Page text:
by Guest Blogger for John Campbell
Dominic Ongwen, a commander of the Ugandan Lord's Resistance Army (LRA), waits for the start of court procedures as he makes his first appearance at the International Criminal Court in The Hague, Netherlands, January 26, 2015. (Courtesy Reuters/Peter Dejong/Pool) Dominic Ongwen, a commander of the Ugandan Lord's Resistance Army (LRA), waits for the start of court procedures as he makes his first appearance at the International Criminal Court in The Hague, Netherlands, January 26, 2015. (Courtesy Reuters/Peter Dejong/Pool)

This is a guest post by Cheryl Strauss Einhorn, a journalist and adjunct professor at the Columbia University Graduate School of Journalism.

They’ve got him, but can they get him? That’s the question before the International Criminal Court (ICC) as it finally confronts Dominic Ongwen, the number two commander in Joseph Kony’s Lord’s Resistance Army (LRA). The Court has been after him for a decade, almost as long as it has been in existence. Read more »

Nelson Mandela Freed Twenty-Five Years Ago Today

by John Campbell
A local holds a lit candle in front of a mural of former South African President Nelson Mandela ahead of Mandela's first death anniversary, in Soweto, December 4, 2014. (Courtesy Reuters/Siphiwe Sibeko) A local holds a lit candle in front of a mural of former South African President Nelson Mandela ahead of Mandela's first death anniversary, in Soweto, December 4, 2014. (Courtesy Reuters/Siphiwe Sibeko)

In 1964, Nelson Mandela was convicted of sabotage in conjunction with the armed struggle against apartheid in the Rivonia Trial. He was sentenced to life in prison. His statement at his sentencing was an anthem for a democratic South Africa free of racism. Because Americans may be less familiar with it than South Africans, it is worth quoting part of it here: Read more »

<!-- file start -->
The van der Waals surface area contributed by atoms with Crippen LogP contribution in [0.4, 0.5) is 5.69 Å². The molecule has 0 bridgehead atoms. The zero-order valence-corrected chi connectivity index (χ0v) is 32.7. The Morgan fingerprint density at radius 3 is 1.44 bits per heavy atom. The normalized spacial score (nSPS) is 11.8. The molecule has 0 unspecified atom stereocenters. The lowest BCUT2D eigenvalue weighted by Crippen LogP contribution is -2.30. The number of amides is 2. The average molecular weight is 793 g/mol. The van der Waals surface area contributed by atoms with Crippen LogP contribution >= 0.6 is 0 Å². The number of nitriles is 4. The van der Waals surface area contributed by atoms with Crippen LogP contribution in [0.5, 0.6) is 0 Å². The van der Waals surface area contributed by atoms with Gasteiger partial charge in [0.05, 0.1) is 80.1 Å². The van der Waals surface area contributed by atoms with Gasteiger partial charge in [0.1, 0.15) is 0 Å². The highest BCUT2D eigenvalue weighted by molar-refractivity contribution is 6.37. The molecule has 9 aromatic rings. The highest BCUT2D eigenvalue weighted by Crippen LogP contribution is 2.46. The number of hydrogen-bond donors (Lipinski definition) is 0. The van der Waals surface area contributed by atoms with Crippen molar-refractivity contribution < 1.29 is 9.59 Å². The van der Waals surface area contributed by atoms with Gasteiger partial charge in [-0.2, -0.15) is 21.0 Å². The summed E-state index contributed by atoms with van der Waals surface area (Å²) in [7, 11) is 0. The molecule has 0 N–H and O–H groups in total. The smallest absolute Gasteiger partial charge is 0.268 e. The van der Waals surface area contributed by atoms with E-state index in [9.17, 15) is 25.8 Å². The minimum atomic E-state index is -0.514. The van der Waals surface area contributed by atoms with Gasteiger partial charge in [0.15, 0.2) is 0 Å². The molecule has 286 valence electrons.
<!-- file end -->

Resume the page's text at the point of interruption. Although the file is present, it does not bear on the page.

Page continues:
Nigeria Security Tracker: Weekly Update January 31-February 6

by John Campbell
The map above depicts deaths in Nigeria by state. (Source: CFR Nigeria Security Tracker; powered by Tableau) The map above depicts deaths in Nigeria by state. (Source: CFR Nigeria Security Tracker; powered by Tableau)

Below is a visualization and description of some of the most significant incidents of political violence in Nigeria from January 24, 2015 to January 30, 2015. These incidents will be included in the Nigeria Security Tracker. Read more »

Why Were Nigeria’s Presidential Elections Postponed?

by John Campbell
A vendor displays newspapers with headlines about Nigeria's elections in traffic in Lagos, February 6, 2015. (Courtesy Reuters/Akintunde Akinleye) A vendor displays newspapers with headlines about Nigeria's elections in traffic in Lagos, February 6, 2015. (Courtesy Reuters/Akintunde Akinleye)

On Saturday, Nigeria’s Independent National Elections Commission (INEC) announced that Nigeria’s presidential election would be delayed until March 28. According to Attahiru Jega, chairman of the INEC, National Security Advisor Sambo Dasuki directed the postponement of the February 14 elections for at least six weeks. Dasuki said that starting February 14, the military and security services will launch a campaign against Boko Haram, the militant Islamist movement in northeast Nigeria. Therefore, they can not provide the necessary security for the electoral process. Read more »

Nigerian Presidential Elections Postponed?

by John Campbell
Election posters are displayed on the city gate to Jimeta town, Yola, Adamawa State, January 14, 2015. (Afolabi Sotunde/Courtesy Reuters) Election posters are displayed on the city gate to Jimeta town, Yola, Adamawa State, January 14, 2015. (Afolabi Sotunde/Courtesy Reuters)

Nigeria’s presidential elections are scheduled for February 14, 2015, though there has long been speculation that they might be postponed. The Nigerian National Security Advisor, Sambo Dasuki, called for the elections to be postponed on January 22 to allow time for the distribution of Permanent Voter Cards (PVCs), which are necessary for a ballot to be cast. Dasuki’s call was rejected by the opposition and civil society. Read more »